Image for teeth whiteners article True or false? You will ultimately lose some or all of your teeth, and there is nothing you can do about it.

The answer is false, even though tooth decay in later life is likely even with ongoing dental care. However, with good oral hygiene and proper dental care, seniors can retain all or most of their teeth. But the trick is that taking care of the gums is just as important as taking care of the teeth.


Most tooth loss is caused not by cavities, but by gum disease. Gum disease results when bacteria enter the crevices between teeth and gums, where they create plaque. The presence of plaque causes an immune reaction that causes the gums to become inflamed. The inflammatory process eventually eats away at the structures that hold teeth in place. Inflammation caused by gum disease has also been linked to heart disease, certain cancers, and respiratory diseases.

Gum disease can be prevented by thoroughly brushing and flossing your teeth regularly. This means brushing at least twice per day with fluoride toothpaste, or after each meal. Flossing should be done at least once per day. Studies have shown that manual and powered toothbrushes are equally effective in eliminating plaque.

If you do use a manual toothbrush, use a soft-bristled toothbrush. Be sure to brush the back, front, and bottom of all teeth. Also brush your tongue and the roof of your mouth. Replace your toothbrush every 2-3 months.

If you have a physical disability that makes grasping a toothbrush difficult, you may find a powered toothbrush easier to handle. Here are some other fixes as well:

  • Attaching the brush to your hand with an elastic band.
  • Lengthening the handle by attaching a Popsicle stick or tongue depressor.
  • Attaching a sponge or small rubber ball to the handle to make it easier to grasp.

If you do not want to create your own special handle, there are companies that make manual toothbrushes for people with grasping problems.


In addition to brushing, flossing at least once per day is necessary to remove plaque that forms between the teeth and below the gum line. When flossing, be sure to gently ease the floss between the teeth, and rub the floss gently along the side of each tooth and below the gum line. Do not forget to floss behind the back of the rear teeth! If you have extremely tight teeth, or extensive fillings—on which floss can catch and tear—try using waxed dental floss or dental tape.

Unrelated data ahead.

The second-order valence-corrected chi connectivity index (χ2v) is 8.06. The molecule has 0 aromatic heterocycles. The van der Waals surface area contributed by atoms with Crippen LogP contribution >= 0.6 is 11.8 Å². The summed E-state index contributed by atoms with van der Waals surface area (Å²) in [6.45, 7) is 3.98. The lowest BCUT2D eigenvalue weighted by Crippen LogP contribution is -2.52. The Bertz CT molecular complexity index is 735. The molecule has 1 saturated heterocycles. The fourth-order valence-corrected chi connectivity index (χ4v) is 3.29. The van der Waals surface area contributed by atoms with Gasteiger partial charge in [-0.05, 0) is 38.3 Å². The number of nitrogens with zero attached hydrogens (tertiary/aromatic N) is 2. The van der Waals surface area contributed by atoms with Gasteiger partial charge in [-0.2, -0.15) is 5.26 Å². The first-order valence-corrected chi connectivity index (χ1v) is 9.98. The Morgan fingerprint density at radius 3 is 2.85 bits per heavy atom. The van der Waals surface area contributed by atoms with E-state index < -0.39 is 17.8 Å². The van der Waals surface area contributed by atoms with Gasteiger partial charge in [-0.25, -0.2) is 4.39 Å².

If you have trouble handling the floss, you can tie the dental floss in loops to make it easier to handle or try using a commercial floss holder.

Using Mouthwash

Mouthwashes help reduce bacteria levels that cause gum disease by removing plaque and food particles that were missed by brushing and flossing.

Getting Regular Exams and Cleanings

Although brushing and flossing help greatly, they do not remove all of the plaque, especially the hardened plaque that is the main component of tartar. For this reason, you need to see the dentist at least 1-2 times per year for a cleaning to completely remove the plaque and to check for tooth decay and gum disease.

The risk of serious mouth diseases, such as oral cancer, increases with age. Therefore, it is important to have your dentist closely examine any swelling, sores, or discoloration you notice anywhere in your mouth, jaw, cheeks, throat, tongue, or lips.

Using Fluoride

Though not as effective as when used in childhood, drinking fluoridated water and brushing with fluoride toothpaste (and using fluoride mouthwash) as an adult may help maintain healthy teeth and prevent tooth decay.

The topic of fluoridated drinking water in adults is controversial, since some researchers believe it may negatively affect bone health. However, evidence is weak and it has not affected recommendations by any professional organizations. The benefits of fluoridated drinking water for public health far outweight any risks associated with it.